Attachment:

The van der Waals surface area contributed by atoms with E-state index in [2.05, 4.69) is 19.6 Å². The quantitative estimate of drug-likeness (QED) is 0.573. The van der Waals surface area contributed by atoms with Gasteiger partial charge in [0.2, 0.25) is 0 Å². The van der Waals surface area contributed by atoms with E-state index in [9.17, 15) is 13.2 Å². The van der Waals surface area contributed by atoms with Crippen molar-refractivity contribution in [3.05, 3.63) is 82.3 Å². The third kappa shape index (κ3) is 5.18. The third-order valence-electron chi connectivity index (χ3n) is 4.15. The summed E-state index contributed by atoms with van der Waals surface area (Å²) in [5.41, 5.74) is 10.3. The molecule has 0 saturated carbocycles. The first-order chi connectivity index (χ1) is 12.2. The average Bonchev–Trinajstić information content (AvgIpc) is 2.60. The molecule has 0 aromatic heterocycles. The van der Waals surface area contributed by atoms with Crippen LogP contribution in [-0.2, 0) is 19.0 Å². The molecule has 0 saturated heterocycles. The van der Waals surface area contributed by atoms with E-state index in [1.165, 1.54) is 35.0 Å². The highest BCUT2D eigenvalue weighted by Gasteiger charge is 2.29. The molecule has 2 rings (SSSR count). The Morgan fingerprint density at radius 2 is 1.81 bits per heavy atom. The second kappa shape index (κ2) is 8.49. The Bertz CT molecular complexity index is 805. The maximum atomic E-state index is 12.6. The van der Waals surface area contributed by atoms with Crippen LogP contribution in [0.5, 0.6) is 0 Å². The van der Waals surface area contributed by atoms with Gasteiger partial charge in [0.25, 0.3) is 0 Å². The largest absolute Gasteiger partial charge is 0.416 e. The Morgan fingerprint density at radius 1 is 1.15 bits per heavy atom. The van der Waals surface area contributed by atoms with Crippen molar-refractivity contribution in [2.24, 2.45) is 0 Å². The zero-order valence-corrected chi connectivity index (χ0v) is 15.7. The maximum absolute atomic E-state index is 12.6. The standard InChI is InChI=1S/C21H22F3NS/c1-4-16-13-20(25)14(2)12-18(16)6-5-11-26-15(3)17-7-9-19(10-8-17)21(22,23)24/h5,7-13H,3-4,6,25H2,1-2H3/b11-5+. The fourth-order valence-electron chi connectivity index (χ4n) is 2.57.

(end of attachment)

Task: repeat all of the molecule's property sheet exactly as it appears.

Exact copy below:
The van der Waals surface area contributed by atoms with E-state index in [2.05, 4.69) is 19.6 Å². The quantitative estimate of drug-likeness (QED) is 0.573. The van der Waals surface area contributed by atoms with Gasteiger partial charge in [0.2, 0.25) is 0 Å². The van der Waals surface area contributed by atoms with E-state index in [9.17, 15) is 13.2 Å². The van der Waals surface area contributed by atoms with Crippen molar-refractivity contribution in [3.05, 3.63) is 82.3 Å². The third kappa shape index (κ3) is 5.18. The third-order valence-electron chi connectivity index (χ3n) is 4.15. The summed E-state index contributed by atoms with van der Waals surface area (Å²) in [5.41, 5.74) is 10.3. The molecule has 0 saturated carbocycles. The first-order chi connectivity index (χ1) is 12.2. The average Bonchev–Trinajstić information content (AvgIpc) is 2.60. The molecule has 0 aromatic heterocycles. The van der Waals surface area contributed by atoms with Crippen LogP contribution in [-0.2, 0) is 19.0 Å². The molecule has 0 saturated heterocycles. The van der Waals surface area contributed by atoms with E-state index in [1.165, 1.54) is 35.0 Å². The highest BCUT2D eigenvalue weighted by Gasteiger charge is 2.29. The molecule has 2 rings (SSSR count). The Morgan fingerprint density at radius 2 is 1.81 bits per heavy atom. The second kappa shape index (κ2) is 8.49. The Bertz CT molecular complexity index is 805. The maximum atomic E-state index is 12.6. The van der Waals surface area contributed by atoms with Crippen LogP contribution in [0.5, 0.6) is 0 Å². The van der Waals surface area contributed by atoms with Gasteiger partial charge in [0.25, 0.3) is 0 Å². The largest absolute Gasteiger partial charge is 0.416 e. The Morgan fingerprint density at radius 1 is 1.15 bits per heavy atom. The van der Waals surface area contributed by atoms with Crippen molar-refractivity contribution in [2.24, 2.45) is 0 Å². The zero-order valence-corrected chi connectivity index (χ0v) is 15.7. The maximum absolute atomic E-state index is 12.6. The standard InChI is InChI=1S/C21H22F3NS/c1-4-16-13-20(25)14(2)12-18(16)6-5-11-26-15(3)17-7-9-19(10-8-17)21(22,23)24/h5,7-13H,3-4,6,25H2,1-2H3/b11-5+. The fourth-order valence-electron chi connectivity index (χ4n) is 2.57.